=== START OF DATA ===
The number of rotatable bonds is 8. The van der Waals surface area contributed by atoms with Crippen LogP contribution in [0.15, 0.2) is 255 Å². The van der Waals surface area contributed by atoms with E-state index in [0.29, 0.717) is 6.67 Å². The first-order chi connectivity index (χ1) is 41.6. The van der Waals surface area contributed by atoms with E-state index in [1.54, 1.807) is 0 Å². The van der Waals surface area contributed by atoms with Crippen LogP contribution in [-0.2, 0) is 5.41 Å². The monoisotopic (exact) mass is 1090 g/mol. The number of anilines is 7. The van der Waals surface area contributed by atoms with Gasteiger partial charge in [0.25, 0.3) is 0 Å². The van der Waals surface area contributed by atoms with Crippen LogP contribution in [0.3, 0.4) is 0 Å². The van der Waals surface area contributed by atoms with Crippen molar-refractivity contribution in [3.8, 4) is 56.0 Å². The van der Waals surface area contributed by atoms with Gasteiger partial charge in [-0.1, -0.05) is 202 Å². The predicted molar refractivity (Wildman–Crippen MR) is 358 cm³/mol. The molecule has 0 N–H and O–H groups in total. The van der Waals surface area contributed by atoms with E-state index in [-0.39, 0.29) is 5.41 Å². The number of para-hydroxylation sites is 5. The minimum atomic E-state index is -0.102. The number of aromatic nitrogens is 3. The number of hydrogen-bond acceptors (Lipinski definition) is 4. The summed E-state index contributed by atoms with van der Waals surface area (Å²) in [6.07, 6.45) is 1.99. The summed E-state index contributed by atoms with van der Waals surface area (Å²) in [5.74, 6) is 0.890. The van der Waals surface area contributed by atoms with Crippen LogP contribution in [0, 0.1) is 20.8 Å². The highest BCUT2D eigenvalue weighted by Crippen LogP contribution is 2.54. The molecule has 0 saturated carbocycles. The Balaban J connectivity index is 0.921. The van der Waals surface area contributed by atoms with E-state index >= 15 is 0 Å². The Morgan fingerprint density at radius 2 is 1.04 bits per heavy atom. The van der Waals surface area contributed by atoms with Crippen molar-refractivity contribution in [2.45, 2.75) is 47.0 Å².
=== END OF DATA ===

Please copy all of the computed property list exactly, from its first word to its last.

The number of rotatable bonds is 8. The van der Waals surface area contributed by atoms with Crippen LogP contribution in [0.15, 0.2) is 255 Å². The van der Waals surface area contributed by atoms with E-state index in [0.29, 0.717) is 6.67 Å². The first-order chi connectivity index (χ1) is 41.6. The van der Waals surface area contributed by atoms with E-state index in [1.54, 1.807) is 0 Å². The van der Waals surface area contributed by atoms with Crippen LogP contribution in [-0.2, 0) is 5.41 Å². The monoisotopic (exact) mass is 1090 g/mol. The number of anilines is 7. The van der Waals surface area contributed by atoms with Gasteiger partial charge in [0.25, 0.3) is 0 Å². The van der Waals surface area contributed by atoms with Crippen LogP contribution in [0.3, 0.4) is 0 Å². The van der Waals surface area contributed by atoms with Crippen molar-refractivity contribution in [3.8, 4) is 56.0 Å². The van der Waals surface area contributed by atoms with Gasteiger partial charge in [-0.1, -0.05) is 202 Å². The predicted molar refractivity (Wildman–Crippen MR) is 358 cm³/mol. The molecule has 0 N–H and O–H groups in total. The van der Waals surface area contributed by atoms with E-state index in [-0.39, 0.29) is 5.41 Å². The number of para-hydroxylation sites is 5. The minimum atomic E-state index is -0.102. The number of aromatic nitrogens is 3. The number of hydrogen-bond acceptors (Lipinski definition) is 4. The summed E-state index contributed by atoms with van der Waals surface area (Å²) in [6.07, 6.45) is 1.99. The summed E-state index contributed by atoms with van der Waals surface area (Å²) in [5.74, 6) is 0.890. The van der Waals surface area contributed by atoms with Crippen LogP contribution in [0, 0.1) is 20.8 Å². The highest BCUT2D eigenvalue weighted by Crippen LogP contribution is 2.54. The molecule has 0 saturated carbocycles. The Balaban J connectivity index is 0.921. The van der Waals surface area contributed by atoms with E-state index >= 15 is 0 Å². The Morgan fingerprint density at radius 2 is 1.04 bits per heavy atom. The van der Waals surface area contributed by atoms with Crippen molar-refractivity contribution in [2.45, 2.75) is 47.0 Å².